The best way to adapt Marx to the context of both today and the past revolutions is by taking a contemporary look at the state of classes and how they have evolved in relation to the means of production. Through this, Marx’s predictions can be re-contextualized and still fit into the framework of a more modern era. What constitutes and is an industrialized society the proletariat, and the ruling class, have all changed heavily under neo-liberalism. First and foremost, an industrial society is what Marx puts in the center of so many of his theories. Back when Marx was writing the communist manifesto and developing his theories, what would make a nation advanced was its industrial capacity. Its through the relations of workers to the means of production in these factories and mills that Marx builds his theories. However, today, industrialism is not the standard for developed nations. Because of globalization and outsourcing, the kinds of nations that Marx discussed, the foremost developed capitalist nations, are no longer the ones that have the most industrial capacities. Nowadays, industrial production is being exported and sent off to developing countries in the global south. They have become hosts for the exploitative first world to produce cheap consumer goods to keep products/services inexpensive and not ruin local environments with the kinds of outdated infrastructure that accompany that nature of industrial production. Therefore, Marx’s conditions of industrialization and the class relations that emerge from the factories of the industrial revolution have now taken root in the developing world. The top two countries in the world for outsourcing are India and the Philippines. (Outsource Accelerator Ultimate outsourcing statistics and reports in 2021))Additionally, both countries have extremely influential and significant communist movements that hold a certain political power. In the Philippines, there is the CPP insurgency, and in India, there is the entire province of Kerala that is run by a communist party (not to mention the recent farmer protests sparking massive support for Marxism). Other post-colonial states are in a similar position; due to their history of being heavily exploited by imperialist nations, they had not had the same form of industrialization that many nations like the US, Germany, France, UK etc had been through.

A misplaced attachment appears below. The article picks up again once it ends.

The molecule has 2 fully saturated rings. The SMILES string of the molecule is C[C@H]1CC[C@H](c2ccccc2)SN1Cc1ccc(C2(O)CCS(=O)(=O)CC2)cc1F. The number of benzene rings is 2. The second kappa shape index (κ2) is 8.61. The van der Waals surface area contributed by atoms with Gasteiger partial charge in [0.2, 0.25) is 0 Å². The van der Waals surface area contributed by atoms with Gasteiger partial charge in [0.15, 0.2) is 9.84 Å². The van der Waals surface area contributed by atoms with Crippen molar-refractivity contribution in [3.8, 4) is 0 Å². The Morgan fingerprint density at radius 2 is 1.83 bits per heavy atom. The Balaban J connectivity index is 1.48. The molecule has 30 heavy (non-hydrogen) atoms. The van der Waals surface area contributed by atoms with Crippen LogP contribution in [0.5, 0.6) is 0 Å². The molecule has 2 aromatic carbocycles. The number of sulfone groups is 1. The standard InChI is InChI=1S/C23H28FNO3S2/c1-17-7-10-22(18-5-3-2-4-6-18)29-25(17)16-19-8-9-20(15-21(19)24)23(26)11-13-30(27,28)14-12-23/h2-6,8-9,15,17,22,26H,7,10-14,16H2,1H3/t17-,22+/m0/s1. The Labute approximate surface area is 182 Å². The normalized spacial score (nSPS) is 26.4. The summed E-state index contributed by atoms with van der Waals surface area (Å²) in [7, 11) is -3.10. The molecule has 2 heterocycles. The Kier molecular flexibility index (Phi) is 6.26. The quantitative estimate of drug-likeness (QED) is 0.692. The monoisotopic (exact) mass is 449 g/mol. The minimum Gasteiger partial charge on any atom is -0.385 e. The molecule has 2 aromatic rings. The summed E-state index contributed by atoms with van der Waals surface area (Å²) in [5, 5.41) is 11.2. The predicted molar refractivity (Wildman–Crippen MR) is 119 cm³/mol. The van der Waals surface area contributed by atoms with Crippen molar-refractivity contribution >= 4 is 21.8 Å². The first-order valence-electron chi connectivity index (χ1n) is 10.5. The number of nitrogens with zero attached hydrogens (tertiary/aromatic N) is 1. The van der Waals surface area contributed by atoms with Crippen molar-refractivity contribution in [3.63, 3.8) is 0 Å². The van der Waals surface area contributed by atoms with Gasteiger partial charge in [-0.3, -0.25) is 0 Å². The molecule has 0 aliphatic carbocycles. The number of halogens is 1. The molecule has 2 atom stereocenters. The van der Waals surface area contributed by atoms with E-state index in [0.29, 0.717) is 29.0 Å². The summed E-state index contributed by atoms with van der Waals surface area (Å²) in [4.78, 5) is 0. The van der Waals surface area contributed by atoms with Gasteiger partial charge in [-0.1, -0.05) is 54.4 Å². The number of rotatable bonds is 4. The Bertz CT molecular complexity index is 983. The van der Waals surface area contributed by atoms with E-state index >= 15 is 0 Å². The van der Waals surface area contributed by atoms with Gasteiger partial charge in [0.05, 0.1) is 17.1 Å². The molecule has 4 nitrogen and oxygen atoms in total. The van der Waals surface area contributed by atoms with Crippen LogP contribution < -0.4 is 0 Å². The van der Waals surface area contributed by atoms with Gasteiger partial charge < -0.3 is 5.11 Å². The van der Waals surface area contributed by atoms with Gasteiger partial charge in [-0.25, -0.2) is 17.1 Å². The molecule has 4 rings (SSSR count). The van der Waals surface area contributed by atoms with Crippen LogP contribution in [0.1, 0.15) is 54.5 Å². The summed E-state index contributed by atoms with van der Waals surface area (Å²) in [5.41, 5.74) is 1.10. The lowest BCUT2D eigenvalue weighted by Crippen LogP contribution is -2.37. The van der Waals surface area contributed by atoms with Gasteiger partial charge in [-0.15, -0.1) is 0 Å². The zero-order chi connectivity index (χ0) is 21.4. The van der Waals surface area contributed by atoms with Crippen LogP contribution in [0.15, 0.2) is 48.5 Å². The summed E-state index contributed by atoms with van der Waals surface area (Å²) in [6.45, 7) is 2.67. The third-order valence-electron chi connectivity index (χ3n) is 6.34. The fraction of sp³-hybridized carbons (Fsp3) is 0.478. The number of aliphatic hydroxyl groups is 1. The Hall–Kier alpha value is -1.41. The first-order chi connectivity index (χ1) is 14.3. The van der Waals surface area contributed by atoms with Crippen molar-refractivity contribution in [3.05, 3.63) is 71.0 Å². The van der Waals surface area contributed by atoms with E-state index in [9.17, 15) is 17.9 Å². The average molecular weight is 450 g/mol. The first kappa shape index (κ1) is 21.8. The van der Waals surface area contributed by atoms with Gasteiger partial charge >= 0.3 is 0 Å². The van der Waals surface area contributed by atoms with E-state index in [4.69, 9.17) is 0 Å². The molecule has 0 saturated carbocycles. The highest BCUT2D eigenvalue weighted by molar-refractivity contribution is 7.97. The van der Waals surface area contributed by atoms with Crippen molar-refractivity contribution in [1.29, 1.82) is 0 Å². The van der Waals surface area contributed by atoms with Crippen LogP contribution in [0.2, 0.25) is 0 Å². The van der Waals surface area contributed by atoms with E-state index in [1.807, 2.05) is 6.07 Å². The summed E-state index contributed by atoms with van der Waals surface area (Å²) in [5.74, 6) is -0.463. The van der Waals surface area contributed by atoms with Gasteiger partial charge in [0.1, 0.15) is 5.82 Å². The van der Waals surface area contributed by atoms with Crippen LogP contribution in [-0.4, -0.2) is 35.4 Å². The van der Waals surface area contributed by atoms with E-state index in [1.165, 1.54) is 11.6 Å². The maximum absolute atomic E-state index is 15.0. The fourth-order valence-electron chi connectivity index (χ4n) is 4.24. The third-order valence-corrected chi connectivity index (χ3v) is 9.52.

Through these facts, Marx remains correct in his beliefs because what is shown now is that there are capitalist nations who are being forced to stay at an industrial and exploited level. The very same contradictions that Marx initially talked about, the tensions between proletariat and bourgeoisie have re-emerged in the global south. There are no more “feudal” or underdeveloped nations that have systems where the lower classes are “exploited under circumstances and conditions that were quite different and that are now antiquated.” to re-quote Marx. Therefore, it matters not if the nations that come to host revolutions in the modern context are part of a modern group or not, it is irrelevant due to the absence of these feudal societies. Thusly, suppose a communist revolution or movement were to take place in a developing nation. In that case, it is easily arguable that the forms of exploitation they face are very similar to what Marx had originally been proposing.
Other potential solutions and their shortcomings